When the season ended, New York Jets safety Jamal Adams stood in front of his locker and shared his unvarnished take on why his team finished 4-12. He said they "need more players and we need more dogs," a comment that didn't sit well with some teammates and drew the attention of management and ownership.
Maybe the star safety's words resonated. Less than three weeks later, the Jets are adding some bite to their defense. They're close to finalizing a deal with former Cleveland Browns interim head coach Gregg Williams, a Dawg Pound castoff who will bring the tenacity that Adams covets.
Expect an instant attitude change on defense. The bombastic Williams, 60, preaches a play-on-the-edge mentality, and he does it with an in-your-face style that will motivate some and chafe others. He's a walking F-bomb (did you see the "Hard Knocks" series last summer?) who will raise the swaggerlicious level on the Jets' defense, who did more hiding than seeking last season.
To paraphrase Adams, Williams is the coaching version of an alpha dog.
This is a bold hire for new coach Adam Gase, who indicated Monday that he needed a "head coach" for the defense because of his heavy involvement on the offensive side of the ball. In Williams, he landed a guy with more head-coaching offers than any coach over the past decade. Just ask him.
It's bold because Gase never has worked with Williams, who has the kind of big personality that could threaten an insecure head coach. Instead of hiring one of his coaching friends, Gase went for the best coach available, so give him credit for that. It'll be a fascinating marriage because we're talking about two headstrong coaches. Clearly, Williams still believes he can be a head coach -- he was 5-3 after replacing Hue Jackson in Cleveland -- so it'll be interesting to see how he adjusts to a secondary role under Gase, 20 years his junior.
If they can co-exist, this will be a good move for the Jets, who need an attitude adjustment after allowing 441 points, the second-most in franchise history.
Williams prefers an attacking 4-3 scheme, although he probably won't call it that. He will call it a "Jets defense," saying he will tailor his scheme around the personnel. If he does install a 4-3 base, it will be a radical change for the Jets, who haven't been a 4-3 team since Herm Edwards' final season in 2005. Todd Bowles ran a hybrid defense, mixing 3-4 and 4-3 fronts, but he preferred 3-4-type players -- 300-pound linemen and outside linebackers with pass-rushing skills. It was a power scheme. Now they could be switching to a speed scheme.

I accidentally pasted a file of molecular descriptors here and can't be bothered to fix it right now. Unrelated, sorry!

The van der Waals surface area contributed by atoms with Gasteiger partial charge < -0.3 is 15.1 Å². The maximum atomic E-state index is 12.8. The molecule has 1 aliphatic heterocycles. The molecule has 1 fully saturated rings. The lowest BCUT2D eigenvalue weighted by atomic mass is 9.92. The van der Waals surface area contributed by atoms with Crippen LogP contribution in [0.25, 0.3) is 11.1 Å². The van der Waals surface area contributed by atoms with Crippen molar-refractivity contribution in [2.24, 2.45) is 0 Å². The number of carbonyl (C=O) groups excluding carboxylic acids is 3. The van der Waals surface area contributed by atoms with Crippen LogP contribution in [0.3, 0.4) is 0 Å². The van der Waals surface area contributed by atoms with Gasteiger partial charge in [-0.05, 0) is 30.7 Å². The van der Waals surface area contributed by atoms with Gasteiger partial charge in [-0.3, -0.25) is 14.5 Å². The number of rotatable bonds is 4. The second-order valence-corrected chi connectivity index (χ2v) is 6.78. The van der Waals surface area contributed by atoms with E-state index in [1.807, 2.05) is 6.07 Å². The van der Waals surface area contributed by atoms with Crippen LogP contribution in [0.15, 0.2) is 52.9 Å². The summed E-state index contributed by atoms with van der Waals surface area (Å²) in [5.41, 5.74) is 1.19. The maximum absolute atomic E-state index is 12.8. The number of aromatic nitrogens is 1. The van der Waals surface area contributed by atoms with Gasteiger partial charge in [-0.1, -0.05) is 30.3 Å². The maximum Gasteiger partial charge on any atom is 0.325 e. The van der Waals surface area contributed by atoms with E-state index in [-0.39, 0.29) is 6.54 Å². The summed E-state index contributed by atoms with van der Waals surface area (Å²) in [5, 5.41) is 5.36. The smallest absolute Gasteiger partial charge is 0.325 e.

The 4-3 requires speed at linebacker, plus freakishly athletic defensive ends who can rush upfield and play the run. This will be a problem for the Jets, who don't have anyone who fits that profile. Outside linebacker Jordan Jenkins (6-foot-3, 259 pounds) could possibly become a defensive end, a position he played in college. With the third pick in the draft, they will have their choice of quality defensive ends.
The big winners in a 4-3 would be Adams, who would continue as a havoc-wreaking box safety; Darron Lee, who is miscast as a 3-4 inside linebacker; and Leonard Williams, who would get favorable matchups as a 4-3 tackle. The losers in a scheme change would be free agent Henry Anderson, who had a career year in Bowles' scheme, and Avery Williamson, who doesn't have the speed to be a "Mike" linebacker in a 4-3.
It'll be up to general manager Mike Maccagnan to find the right players for the scheme, which can be tricky. He doesn't see it as a problem, saying, "I think we have enough pieces that are interchangeable. I think we have some pieces in place that could fit different schemes."
Funny thing about Williams is, his Cleveland defense last season was in the same ballpark as that of the Jets -- and he had two Pro Bowl players in defensive end Myles Garrett and cornerback Denzel Ward. The Browns and Jets were close in most of the major statistical categories, and they were tied in accepted penalties (45). In the final five minutes of the fourth quarter, the Browns allowed 56 points, slightly better than the Jets (67), who were known for their late-game implosions.
We could crunch numbers all day, but the bottom line is this: Williams will make the Jets better on defense. He will give them an identity. In Gase and Williams, they have their most experienced head coach-top coordinator tandem in several years.